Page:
Why our classrooms shouldn’t look like The Simpsons…

Jun 09, 2016 Categories: Education Today
So I live and work in Australia. I’ve lived and worked in the UK, France and the USA. And one of the things that annoys me most is the way that school classrooms are shown in the media. And shows like The Simpsons – as much as I love it – aren’t helping us make change in schools. It’s not just the Simpsons of course. Pretty much anytime you see a primary school classroom on TV it’s the same. All the kids sat in rows, facing the teacher.
Why our classrooms shouldn't be like the Simpsons
But that’s not how our classrooms should be run these days. This old-fashioned (nearly typed ‘old school’!) portrayal of our classrooms is making it trickier for important changes to happen. Changes like moving away from teacher-focused, ‘stand up the front and listen to me tell you things’ way of teaching. We call this ‘teacher-directed’ learning. The teacher holds all the knowledge and lets the kids know when they are allowed to learn new things. This is the kind of teaching that can be good for some kids. And its definitely good for all kids some of the time…sometimes kids ‘don’t know what they don’t know’ and so we have to help them see where their gaps are.
Student-centred learning though is what we are looking for in our schools today. This looks…well, very different. And different in each classroom and each day. Actually it doesn’t matter what it looks like as long as it’s focused on understanding what each child needs to learn – not just page 38 of the textbook because yesterday we did page 37. This is probably controversial to some people but I have to say I’m not sure I care. I want education in our primary schools to be dynamic spaces where each child gets to have a say in their learning (not IF they learn but HOW they learn). I want them to be able to revisit things when they don’t get something or have options to learn in different ways through conversations, discussions, videos, modelling, drawing and any other way that helps them learn.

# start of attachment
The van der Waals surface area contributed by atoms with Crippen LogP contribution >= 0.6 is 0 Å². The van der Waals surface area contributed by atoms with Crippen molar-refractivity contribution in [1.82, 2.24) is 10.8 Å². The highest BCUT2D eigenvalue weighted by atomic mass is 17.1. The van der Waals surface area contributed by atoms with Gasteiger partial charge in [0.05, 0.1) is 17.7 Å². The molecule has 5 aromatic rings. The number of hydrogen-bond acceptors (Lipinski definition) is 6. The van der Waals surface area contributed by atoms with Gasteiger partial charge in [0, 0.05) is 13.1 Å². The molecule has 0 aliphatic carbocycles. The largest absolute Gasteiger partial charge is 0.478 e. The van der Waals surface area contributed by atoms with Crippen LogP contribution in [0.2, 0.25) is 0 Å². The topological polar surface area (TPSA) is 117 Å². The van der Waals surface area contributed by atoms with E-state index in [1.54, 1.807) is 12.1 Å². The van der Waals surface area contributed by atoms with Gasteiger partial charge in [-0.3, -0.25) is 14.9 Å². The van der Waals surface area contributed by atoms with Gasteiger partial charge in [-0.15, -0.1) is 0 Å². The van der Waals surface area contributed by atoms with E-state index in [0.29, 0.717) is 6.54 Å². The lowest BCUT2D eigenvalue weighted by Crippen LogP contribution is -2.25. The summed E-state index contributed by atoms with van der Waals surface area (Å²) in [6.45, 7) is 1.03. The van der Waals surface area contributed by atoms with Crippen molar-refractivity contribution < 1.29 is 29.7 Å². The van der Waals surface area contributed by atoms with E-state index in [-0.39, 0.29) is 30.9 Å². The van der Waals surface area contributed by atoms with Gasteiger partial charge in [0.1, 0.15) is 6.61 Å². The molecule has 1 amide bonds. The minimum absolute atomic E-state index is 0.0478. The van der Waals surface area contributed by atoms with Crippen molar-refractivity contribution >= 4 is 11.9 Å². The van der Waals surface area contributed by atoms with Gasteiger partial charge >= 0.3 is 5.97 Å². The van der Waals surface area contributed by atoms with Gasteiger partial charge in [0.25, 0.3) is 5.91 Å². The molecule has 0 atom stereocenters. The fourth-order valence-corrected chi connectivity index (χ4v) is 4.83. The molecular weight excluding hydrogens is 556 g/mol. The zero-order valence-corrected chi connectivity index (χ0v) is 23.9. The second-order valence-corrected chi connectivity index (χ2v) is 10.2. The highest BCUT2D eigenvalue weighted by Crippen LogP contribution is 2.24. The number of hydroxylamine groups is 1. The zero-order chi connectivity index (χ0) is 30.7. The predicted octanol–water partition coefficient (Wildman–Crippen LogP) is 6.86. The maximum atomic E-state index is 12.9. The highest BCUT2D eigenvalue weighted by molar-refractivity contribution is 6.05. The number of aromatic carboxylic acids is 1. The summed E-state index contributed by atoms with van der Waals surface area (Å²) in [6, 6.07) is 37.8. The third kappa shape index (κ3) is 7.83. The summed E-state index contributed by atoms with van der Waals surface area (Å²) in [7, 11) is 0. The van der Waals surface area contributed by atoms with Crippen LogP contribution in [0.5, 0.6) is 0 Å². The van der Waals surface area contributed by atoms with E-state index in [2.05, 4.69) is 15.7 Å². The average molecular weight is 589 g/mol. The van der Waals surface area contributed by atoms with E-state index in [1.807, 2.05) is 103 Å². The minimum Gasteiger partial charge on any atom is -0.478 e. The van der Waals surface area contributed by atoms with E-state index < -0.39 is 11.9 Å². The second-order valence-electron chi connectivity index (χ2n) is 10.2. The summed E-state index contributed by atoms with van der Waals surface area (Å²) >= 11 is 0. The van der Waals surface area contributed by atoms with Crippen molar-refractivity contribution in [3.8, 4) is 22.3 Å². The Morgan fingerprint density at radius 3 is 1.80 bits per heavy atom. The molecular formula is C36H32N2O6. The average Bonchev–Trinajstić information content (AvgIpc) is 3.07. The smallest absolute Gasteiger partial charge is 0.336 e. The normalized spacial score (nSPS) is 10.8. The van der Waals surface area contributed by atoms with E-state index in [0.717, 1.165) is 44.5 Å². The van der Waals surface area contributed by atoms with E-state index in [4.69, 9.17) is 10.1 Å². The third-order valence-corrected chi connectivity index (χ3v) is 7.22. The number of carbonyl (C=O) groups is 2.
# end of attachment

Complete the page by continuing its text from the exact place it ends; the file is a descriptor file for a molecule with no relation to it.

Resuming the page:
If you think back to your school education, were you interested and excited when teachers taught this way? Do you remember when the teacher stood up the front and ‘told’ you facts and expected you to copy from the board?
I do and I didn’t learn much at all that way. I always had to go home and re-write my notes, re think the answers and then ask more question (usually of my friends as my teacher wasn’t available for questions!).
In Australia we are seeing more and more schools move to student-centred learning. 
Perhaps its different in the USA. Maybe that’s why so many TV classrooms still look like the Simpsons. Individual desks (to stop chatting), lined up facing the front (all the better to watch the teacher and copy from the board). We do get a lot of USA TV in Oz. But this one little thing – representing classrooms as if they haven’t changed since the 1960s – really bothers me. How can we get good learning going in our schools if we rely and reinforce these ways of teaching and learning?
That’s my rant for the day…what do you think?

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